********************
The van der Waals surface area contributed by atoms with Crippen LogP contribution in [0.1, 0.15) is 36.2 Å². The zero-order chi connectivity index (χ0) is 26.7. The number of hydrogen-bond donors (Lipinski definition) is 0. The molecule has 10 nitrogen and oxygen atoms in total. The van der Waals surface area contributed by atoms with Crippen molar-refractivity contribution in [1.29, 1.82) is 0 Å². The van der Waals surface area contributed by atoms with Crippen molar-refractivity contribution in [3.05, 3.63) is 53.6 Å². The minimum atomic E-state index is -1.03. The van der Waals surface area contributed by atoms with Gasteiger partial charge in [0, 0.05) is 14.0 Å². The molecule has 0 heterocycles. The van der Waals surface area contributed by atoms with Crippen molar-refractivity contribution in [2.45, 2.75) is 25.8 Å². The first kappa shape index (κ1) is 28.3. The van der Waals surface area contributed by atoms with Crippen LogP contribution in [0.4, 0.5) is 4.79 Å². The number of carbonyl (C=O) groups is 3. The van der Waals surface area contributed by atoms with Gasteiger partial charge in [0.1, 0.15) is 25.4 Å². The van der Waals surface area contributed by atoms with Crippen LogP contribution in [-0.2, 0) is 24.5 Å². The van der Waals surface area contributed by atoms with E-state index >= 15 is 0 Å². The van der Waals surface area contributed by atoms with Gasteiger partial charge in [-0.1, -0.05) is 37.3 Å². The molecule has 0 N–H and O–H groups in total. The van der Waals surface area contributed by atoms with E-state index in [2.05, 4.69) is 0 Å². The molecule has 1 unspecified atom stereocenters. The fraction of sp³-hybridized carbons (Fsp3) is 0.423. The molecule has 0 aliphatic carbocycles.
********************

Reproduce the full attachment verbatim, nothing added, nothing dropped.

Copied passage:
The van der Waals surface area contributed by atoms with Crippen LogP contribution in [0.1, 0.15) is 36.2 Å². The zero-order chi connectivity index (χ0) is 26.7. The number of hydrogen-bond donors (Lipinski definition) is 0. The molecule has 10 nitrogen and oxygen atoms in total. The van der Waals surface area contributed by atoms with Crippen molar-refractivity contribution in [1.29, 1.82) is 0 Å². The van der Waals surface area contributed by atoms with Crippen molar-refractivity contribution in [3.05, 3.63) is 53.6 Å². The minimum atomic E-state index is -1.03. The van der Waals surface area contributed by atoms with Gasteiger partial charge in [0, 0.05) is 14.0 Å². The molecule has 0 heterocycles. The van der Waals surface area contributed by atoms with Crippen molar-refractivity contribution in [2.45, 2.75) is 25.8 Å². The first kappa shape index (κ1) is 28.3. The van der Waals surface area contributed by atoms with Crippen LogP contribution in [0.4, 0.5) is 4.79 Å². The number of carbonyl (C=O) groups is 3. The van der Waals surface area contributed by atoms with Gasteiger partial charge in [0.1, 0.15) is 25.4 Å². The van der Waals surface area contributed by atoms with Crippen LogP contribution in [-0.2, 0) is 24.5 Å². The van der Waals surface area contributed by atoms with E-state index >= 15 is 0 Å². The van der Waals surface area contributed by atoms with Gasteiger partial charge in [-0.1, -0.05) is 37.3 Å². The molecule has 0 N–H and O–H groups in total. The van der Waals surface area contributed by atoms with E-state index in [2.05, 4.69) is 0 Å². The molecule has 1 unspecified atom stereocenters. The fraction of sp³-hybridized carbons (Fsp3) is 0.423. The molecule has 0 aliphatic carbocycles.